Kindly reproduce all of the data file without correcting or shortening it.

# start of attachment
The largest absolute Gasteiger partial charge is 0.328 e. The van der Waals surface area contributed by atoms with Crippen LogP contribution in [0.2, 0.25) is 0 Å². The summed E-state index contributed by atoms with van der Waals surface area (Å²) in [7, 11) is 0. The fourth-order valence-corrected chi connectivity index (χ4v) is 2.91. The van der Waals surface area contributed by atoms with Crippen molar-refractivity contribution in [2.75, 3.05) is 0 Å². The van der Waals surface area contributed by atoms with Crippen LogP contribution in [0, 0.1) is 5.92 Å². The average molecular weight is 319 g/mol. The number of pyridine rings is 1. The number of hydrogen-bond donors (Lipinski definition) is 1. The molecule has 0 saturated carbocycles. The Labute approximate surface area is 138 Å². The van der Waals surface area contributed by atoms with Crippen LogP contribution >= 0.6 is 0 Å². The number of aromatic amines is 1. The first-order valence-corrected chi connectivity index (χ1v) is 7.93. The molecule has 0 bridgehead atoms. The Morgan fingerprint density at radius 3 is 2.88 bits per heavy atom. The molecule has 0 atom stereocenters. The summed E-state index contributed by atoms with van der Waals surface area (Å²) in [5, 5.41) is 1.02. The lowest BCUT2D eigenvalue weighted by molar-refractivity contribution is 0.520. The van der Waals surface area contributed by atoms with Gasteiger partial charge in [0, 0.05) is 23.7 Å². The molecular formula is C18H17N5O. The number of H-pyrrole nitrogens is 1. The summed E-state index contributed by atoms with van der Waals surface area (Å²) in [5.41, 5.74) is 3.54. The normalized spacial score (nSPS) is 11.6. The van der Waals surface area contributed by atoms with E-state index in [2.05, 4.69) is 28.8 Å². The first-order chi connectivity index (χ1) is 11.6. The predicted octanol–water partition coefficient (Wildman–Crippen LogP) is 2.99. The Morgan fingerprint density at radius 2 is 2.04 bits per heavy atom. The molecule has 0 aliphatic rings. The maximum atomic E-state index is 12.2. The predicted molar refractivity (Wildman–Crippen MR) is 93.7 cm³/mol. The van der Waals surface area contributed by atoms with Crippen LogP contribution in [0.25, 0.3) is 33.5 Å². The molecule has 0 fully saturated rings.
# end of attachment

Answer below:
The largest absolute Gasteiger partial charge is 0.328 e. The van der Waals surface area contributed by atoms with Crippen LogP contribution in [0.2, 0.25) is 0 Å². The summed E-state index contributed by atoms with van der Waals surface area (Å²) in [7, 11) is 0. The fourth-order valence-corrected chi connectivity index (χ4v) is 2.91. The van der Waals surface area contributed by atoms with Crippen molar-refractivity contribution in [2.75, 3.05) is 0 Å². The van der Waals surface area contributed by atoms with Crippen LogP contribution in [0, 0.1) is 5.92 Å². The average molecular weight is 319 g/mol. The number of pyridine rings is 1. The number of hydrogen-bond donors (Lipinski definition) is 1. The molecule has 0 saturated carbocycles. The Labute approximate surface area is 138 Å². The van der Waals surface area contributed by atoms with Crippen LogP contribution >= 0.6 is 0 Å². The number of aromatic amines is 1. The first-order valence-corrected chi connectivity index (χ1v) is 7.93. The molecule has 0 bridgehead atoms. The Morgan fingerprint density at radius 3 is 2.88 bits per heavy atom. The molecule has 0 atom stereocenters. The summed E-state index contributed by atoms with van der Waals surface area (Å²) in [5, 5.41) is 1.02. The lowest BCUT2D eigenvalue weighted by molar-refractivity contribution is 0.520. The van der Waals surface area contributed by atoms with Gasteiger partial charge in [0, 0.05) is 23.7 Å². The molecular formula is C18H17N5O. The number of H-pyrrole nitrogens is 1. The summed E-state index contributed by atoms with van der Waals surface area (Å²) in [5.41, 5.74) is 3.54. The normalized spacial score (nSPS) is 11.6. The van der Waals surface area contributed by atoms with E-state index in [2.05, 4.69) is 28.8 Å². The first-order chi connectivity index (χ1) is 11.6. The predicted octanol–water partition coefficient (Wildman–Crippen LogP) is 2.99. The Morgan fingerprint density at radius 2 is 2.04 bits per heavy atom. The molecule has 0 aliphatic rings. The maximum atomic E-state index is 12.2. The predicted molar refractivity (Wildman–Crippen MR) is 93.7 cm³/mol. The van der Waals surface area contributed by atoms with Crippen LogP contribution in [0.25, 0.3) is 33.5 Å². The molecule has 0 fully saturated rings.